Cultural snobbery is nothing new as this extract from Thomas W. Erle’s 1862 Letters From a Theatrical Scene Painter amply makes clear.
Sweeney Todd, the Demon Barber
(at the Royal Britannia Theatre, Hoxton)
An evening at the Britannia during the run of The String of Pearls; or, The Barber Fiend of Fleet Street, was to sup full of horror. In the vulgar tongue of Hoxton and elsewhere, a full supper is called a “tightener”. The expression is coarse, no doubt, yet suggestive. Abominably so. Going to see The Barber Fiend was a tightener of horrors, like a visit to the small room at Madame Tussaud’s.
The proceedings on the stage, of a midnight assassin who finds his victim asleep, are inscrutable. he looks at him-starts-recolis-then turns to the audience, and in a whisper fraught with tremendous significance pits them in possessionof a circumstance which they have already had abundant opportunity of observing for themselves, namely, that “he sleeps!” he then proceeds to execute a series of brisk, but elaborate, manoeuvres about the stage, comprising a body of tactics sufficient to carry a small army through an ordinary campaign. I have never enjoyed the advantage of witnessing the perpetration of a murder off the stage, but it would seem to be unlikely that when such transcations take place ion real life they are attended by the complicated evolutions above described. They correspond in point of eccentricity to the funny things which some people do on receiving a letter whose contents they are dying to know. They contemplate it externally in every possible oint of view, and the aspect which it presents when held topsy turvy would appear to be a source to them of the most animated interest. It is subjected to a protracted course of manipulation, and in the process is done everything in the world to but read.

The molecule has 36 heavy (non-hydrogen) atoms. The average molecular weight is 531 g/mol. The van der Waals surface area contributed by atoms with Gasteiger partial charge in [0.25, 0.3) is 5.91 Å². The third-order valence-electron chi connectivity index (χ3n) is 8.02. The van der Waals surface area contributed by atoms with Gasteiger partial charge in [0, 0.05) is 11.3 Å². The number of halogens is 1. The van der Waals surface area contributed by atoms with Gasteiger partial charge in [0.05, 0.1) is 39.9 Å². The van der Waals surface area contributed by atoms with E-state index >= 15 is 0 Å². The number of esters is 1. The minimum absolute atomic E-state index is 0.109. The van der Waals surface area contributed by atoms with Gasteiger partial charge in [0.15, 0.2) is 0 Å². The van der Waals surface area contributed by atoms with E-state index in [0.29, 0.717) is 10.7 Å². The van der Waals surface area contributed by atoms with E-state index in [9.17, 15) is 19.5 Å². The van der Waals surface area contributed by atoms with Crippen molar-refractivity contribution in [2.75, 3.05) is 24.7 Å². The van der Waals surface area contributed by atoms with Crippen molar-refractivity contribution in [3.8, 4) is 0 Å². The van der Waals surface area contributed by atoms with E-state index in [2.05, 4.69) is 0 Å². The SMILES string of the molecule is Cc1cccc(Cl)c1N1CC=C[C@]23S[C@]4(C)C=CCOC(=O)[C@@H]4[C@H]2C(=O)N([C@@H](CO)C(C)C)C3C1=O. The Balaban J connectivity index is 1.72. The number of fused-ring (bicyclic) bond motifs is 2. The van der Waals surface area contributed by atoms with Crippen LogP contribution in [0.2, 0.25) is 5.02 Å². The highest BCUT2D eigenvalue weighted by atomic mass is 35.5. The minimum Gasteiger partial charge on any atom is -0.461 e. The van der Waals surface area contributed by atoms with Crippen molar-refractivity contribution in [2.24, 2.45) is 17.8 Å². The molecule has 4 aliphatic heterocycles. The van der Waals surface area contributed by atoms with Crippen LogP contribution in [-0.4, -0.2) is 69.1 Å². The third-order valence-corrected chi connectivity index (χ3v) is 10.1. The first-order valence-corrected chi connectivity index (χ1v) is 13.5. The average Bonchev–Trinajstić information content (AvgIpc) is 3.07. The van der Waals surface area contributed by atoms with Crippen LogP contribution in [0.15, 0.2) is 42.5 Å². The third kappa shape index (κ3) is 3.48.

The consummation of a tragical situation at the R B is usually intensified by the tune of “I loves a drop of good beer”, played pensively. Objections might of course be made by tiresome rigorists to the adoption of so genial and festive an air as an accompaniment to proceedings partaking in no degree of a convivial spirit. But those who resort to a theatre in a mean and nasty spirit of petty captiousness are in no proper frame of mind for appreciating the pathetic and touching effects which the management has had an eye to. For my own part, I can concientiously affirm, in the beautiful kind of language used by speakers at public dinners, that on all these occasions “my emotions are of such a character as to be unlike anything which they do not resemble”.
It is desirable that the practice adopted by the Hoxton mothers of taking their babies to the theatre should be discontinued. The small miserables are brought out at the end of the evening with their feathers all rumpled, and their poor eyes all glazed and fishy like those of old debauchees. Their general effect, too, conveys the impression of their having been sat upon, and otherwise exposed to gross personal contumely.
In the Bigelow papers, some slaveholder or other talks of wishing to purchase “a low priced baby” to bring up. Some of these embryo members of the R B public could only, if offered for sale, be got off at a wretchedly low figure, as damaged articles. Besides, too, their own personal sufferings, they are very undesirable neighbours to sit by. For, in the first place, they are apt to be-well-I will forbear to press the details with unpleasant explicitness, and will therefore only say, in general terms-damp.
Very different from the condition of the poor babies is that of the youths in the gallery, who are gifted with a flow of exuberant animal spirits which find a safety-valve in shrill whistlings. . . .
Since the temperature up in their sixpenny heaven is so high (there was a fat little boy up there who I thought would have been melted and had to be taken home in a gallipot), they find it “cool and convanient” to sit without their coats. They envince, too, a noble independence of bearing and sentiment towards the swells in the body of the house (who are in this case the counter-skippers of Kingsland and Dalston) by turning their backs to the chandelier, and sitting along the gallery rail like a row of sparrows on a telegraph wire. In all this position they confront their friends in the back settlements, and exchange with them a light fussillade of badinage, principally couched in idiomatic expressions of remarkable vigour and terseness, which is sustained with much animation during the time that the curtain is down between the pieces.